4.      Underlines the importance of the Member States’ polar and research stations in the Arctic and recalls the contributions that the EU is making to research and development and the engagement of economic actors registered and active under EU laws, in the Arctic region;

5.      Strongly advocates freedom of scientific research in the Arctic and encourages broad cooperation between the states active in the field of multidisciplinary Arctic research and in establishing research infrastructures;

6.      Asks the Commission, in view of the huge number of scientific, economic and civic activities, in particular in the European Arctic, the Barents region and beyond, to develop practices aimed at better utilising existing EU funding and ensuring a proper balance in protecting and developing the Arctic region when channelling EU funds towards the Arctic;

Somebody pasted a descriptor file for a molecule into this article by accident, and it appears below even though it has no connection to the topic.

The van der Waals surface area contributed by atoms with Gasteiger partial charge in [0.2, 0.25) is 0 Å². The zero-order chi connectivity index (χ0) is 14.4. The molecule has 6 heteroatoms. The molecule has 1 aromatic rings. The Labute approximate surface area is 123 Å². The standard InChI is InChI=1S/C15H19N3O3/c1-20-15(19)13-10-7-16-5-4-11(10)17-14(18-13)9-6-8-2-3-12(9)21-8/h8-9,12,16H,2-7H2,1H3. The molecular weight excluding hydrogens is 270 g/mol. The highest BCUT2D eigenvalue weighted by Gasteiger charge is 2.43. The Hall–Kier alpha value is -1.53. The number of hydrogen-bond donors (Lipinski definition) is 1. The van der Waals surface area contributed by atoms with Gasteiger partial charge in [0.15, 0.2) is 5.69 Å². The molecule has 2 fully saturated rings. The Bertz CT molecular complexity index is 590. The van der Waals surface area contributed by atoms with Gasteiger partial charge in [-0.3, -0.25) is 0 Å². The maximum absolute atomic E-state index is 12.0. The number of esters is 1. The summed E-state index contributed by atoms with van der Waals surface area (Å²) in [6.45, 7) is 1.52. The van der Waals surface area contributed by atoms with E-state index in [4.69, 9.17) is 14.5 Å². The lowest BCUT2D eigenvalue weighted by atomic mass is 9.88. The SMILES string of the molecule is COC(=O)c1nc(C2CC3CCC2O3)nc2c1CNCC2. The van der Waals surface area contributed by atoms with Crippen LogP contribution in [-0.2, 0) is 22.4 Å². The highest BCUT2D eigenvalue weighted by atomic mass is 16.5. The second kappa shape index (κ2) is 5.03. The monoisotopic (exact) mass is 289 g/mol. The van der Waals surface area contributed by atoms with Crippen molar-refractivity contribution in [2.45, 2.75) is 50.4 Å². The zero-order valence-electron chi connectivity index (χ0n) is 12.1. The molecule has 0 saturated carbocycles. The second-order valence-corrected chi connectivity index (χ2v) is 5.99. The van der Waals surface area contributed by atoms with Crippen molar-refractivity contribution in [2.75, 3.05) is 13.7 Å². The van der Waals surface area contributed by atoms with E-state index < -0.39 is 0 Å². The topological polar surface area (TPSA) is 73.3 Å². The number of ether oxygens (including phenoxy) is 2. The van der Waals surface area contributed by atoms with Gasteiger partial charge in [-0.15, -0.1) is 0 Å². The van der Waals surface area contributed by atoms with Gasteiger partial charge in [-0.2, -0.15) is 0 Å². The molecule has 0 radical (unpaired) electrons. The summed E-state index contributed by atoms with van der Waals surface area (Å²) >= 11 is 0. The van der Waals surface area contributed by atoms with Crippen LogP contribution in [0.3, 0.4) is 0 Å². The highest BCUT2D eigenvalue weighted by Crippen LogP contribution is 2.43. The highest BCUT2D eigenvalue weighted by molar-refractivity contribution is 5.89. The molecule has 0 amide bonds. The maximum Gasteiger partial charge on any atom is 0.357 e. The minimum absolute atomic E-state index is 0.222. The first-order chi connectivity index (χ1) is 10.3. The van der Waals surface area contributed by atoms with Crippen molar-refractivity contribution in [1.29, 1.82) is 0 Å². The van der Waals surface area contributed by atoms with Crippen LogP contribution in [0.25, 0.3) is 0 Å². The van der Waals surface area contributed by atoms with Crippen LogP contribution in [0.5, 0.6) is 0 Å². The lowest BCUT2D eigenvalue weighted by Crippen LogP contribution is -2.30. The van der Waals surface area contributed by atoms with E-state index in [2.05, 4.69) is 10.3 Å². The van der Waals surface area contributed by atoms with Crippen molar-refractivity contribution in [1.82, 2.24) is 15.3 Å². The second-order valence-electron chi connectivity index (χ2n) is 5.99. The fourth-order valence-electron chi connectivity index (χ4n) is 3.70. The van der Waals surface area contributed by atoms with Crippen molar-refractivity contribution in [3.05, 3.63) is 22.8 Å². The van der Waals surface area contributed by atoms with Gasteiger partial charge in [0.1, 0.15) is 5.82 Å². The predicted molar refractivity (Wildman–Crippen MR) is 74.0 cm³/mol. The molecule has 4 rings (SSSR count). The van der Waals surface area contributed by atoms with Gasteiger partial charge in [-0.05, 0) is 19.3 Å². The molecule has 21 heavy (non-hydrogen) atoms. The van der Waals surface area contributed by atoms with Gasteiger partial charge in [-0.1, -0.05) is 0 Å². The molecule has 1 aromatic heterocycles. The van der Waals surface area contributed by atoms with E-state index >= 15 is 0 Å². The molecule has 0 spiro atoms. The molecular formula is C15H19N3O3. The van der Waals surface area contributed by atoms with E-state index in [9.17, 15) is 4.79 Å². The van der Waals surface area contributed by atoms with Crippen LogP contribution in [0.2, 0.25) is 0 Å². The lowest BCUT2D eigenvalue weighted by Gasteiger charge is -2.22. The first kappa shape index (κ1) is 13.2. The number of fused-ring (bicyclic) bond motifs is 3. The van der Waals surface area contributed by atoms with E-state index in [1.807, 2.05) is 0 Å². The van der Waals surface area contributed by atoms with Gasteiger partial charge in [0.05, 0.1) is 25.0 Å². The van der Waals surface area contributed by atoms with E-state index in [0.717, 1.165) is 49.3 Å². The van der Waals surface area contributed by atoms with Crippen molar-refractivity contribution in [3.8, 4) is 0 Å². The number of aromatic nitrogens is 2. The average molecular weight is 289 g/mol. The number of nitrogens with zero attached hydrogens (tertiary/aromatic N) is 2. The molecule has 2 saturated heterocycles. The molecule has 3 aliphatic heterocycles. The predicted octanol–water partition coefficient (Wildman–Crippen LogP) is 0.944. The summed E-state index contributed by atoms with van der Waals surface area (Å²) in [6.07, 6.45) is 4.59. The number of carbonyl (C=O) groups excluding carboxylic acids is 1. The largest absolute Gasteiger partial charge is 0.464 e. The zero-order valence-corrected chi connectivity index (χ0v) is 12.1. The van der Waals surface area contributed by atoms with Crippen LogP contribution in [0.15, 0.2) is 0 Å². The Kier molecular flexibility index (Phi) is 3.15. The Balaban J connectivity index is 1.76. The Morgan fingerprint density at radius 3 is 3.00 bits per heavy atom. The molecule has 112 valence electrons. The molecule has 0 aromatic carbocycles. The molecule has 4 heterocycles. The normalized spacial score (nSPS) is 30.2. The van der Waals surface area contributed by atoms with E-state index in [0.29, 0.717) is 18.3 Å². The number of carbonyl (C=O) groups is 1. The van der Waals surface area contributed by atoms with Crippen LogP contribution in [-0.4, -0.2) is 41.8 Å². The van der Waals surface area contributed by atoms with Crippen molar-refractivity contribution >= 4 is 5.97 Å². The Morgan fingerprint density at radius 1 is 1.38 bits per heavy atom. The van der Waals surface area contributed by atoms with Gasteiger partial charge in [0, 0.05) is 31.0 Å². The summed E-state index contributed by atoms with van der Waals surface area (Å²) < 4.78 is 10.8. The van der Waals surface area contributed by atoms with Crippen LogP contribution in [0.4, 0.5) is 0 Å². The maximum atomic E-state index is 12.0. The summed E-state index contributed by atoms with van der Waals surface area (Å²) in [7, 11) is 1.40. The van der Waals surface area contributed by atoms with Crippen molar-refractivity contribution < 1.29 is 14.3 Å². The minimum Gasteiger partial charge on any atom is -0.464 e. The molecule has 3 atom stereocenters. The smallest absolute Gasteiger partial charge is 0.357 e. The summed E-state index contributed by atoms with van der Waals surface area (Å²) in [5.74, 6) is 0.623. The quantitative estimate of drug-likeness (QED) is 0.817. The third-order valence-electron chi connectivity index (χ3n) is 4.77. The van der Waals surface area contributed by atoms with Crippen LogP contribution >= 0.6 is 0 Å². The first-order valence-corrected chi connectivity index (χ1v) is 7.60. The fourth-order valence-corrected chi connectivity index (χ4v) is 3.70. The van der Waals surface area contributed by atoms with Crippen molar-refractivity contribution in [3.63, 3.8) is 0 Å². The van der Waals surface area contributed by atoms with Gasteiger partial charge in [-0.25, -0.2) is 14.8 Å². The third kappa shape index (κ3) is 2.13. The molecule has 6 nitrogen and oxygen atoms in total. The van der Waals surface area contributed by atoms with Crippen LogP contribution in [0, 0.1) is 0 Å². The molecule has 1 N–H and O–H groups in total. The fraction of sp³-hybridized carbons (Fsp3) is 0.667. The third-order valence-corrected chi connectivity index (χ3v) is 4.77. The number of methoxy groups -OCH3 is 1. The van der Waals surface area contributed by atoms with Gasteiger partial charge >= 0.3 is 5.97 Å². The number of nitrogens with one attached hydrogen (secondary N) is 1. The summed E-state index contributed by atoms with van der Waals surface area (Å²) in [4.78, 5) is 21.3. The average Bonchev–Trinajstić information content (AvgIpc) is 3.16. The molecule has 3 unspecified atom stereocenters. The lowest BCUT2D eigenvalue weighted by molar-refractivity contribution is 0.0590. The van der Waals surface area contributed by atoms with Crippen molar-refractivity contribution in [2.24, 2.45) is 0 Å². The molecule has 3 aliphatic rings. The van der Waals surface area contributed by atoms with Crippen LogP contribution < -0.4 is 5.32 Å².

7.      Welcomes the implementation of the Search and Rescue Agreement and the Oil Spill Response Agreement by Arctic Council members and calls for the active engagement of European institutes and businesses in the implementation process;

8.      Welcomes the new Arctic strategies recently published by EU Member States which are members of the Arctic Council, namely Finland, Denmark and Sweden, as well as by observer states such as Germany and the UK, and expresses its hope that updated strategies will lead not only to a more realistic understanding but also to concrete engagement in the Arctic, thereby highlighting the need to take account of common EU policies and programmes affecting the Arctic;